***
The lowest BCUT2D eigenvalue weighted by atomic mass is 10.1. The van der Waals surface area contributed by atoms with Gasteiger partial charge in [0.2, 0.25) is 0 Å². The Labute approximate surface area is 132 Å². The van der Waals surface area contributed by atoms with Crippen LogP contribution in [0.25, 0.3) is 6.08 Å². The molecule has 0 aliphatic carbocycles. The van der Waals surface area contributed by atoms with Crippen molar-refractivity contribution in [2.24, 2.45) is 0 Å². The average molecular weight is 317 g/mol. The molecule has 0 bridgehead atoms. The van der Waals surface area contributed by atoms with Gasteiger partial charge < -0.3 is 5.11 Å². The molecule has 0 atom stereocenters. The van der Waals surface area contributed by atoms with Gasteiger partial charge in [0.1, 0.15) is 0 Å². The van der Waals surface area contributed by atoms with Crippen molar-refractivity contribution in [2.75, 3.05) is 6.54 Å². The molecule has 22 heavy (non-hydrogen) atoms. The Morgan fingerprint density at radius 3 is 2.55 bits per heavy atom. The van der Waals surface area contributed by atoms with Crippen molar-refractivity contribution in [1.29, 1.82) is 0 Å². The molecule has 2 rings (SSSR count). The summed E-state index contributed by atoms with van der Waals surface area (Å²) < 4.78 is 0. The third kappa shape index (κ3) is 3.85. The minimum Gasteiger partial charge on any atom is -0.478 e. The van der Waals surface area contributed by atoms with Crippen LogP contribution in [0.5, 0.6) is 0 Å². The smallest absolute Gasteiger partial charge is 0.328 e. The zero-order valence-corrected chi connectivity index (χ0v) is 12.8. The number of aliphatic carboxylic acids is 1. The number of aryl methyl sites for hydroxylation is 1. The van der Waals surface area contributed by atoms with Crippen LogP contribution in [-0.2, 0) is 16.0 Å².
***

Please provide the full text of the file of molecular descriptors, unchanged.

The lowest BCUT2D eigenvalue weighted by atomic mass is 10.1. The van der Waals surface area contributed by atoms with Gasteiger partial charge in [0.2, 0.25) is 0 Å². The Labute approximate surface area is 132 Å². The van der Waals surface area contributed by atoms with Crippen LogP contribution in [0.25, 0.3) is 6.08 Å². The molecule has 0 aliphatic carbocycles. The van der Waals surface area contributed by atoms with Crippen molar-refractivity contribution in [2.24, 2.45) is 0 Å². The average molecular weight is 317 g/mol. The molecule has 0 bridgehead atoms. The van der Waals surface area contributed by atoms with Gasteiger partial charge < -0.3 is 5.11 Å². The molecule has 0 atom stereocenters. The van der Waals surface area contributed by atoms with Gasteiger partial charge in [0.1, 0.15) is 0 Å². The van der Waals surface area contributed by atoms with Crippen molar-refractivity contribution in [2.75, 3.05) is 6.54 Å². The molecule has 22 heavy (non-hydrogen) atoms. The Morgan fingerprint density at radius 3 is 2.55 bits per heavy atom. The van der Waals surface area contributed by atoms with Crippen molar-refractivity contribution in [1.29, 1.82) is 0 Å². The molecule has 2 rings (SSSR count). The summed E-state index contributed by atoms with van der Waals surface area (Å²) < 4.78 is 0. The third kappa shape index (κ3) is 3.85. The minimum Gasteiger partial charge on any atom is -0.478 e. The van der Waals surface area contributed by atoms with Crippen LogP contribution in [0.5, 0.6) is 0 Å². The smallest absolute Gasteiger partial charge is 0.328 e. The zero-order valence-corrected chi connectivity index (χ0v) is 12.8. The number of aliphatic carboxylic acids is 1. The number of aryl methyl sites for hydroxylation is 1. The van der Waals surface area contributed by atoms with Crippen LogP contribution in [-0.2, 0) is 16.0 Å².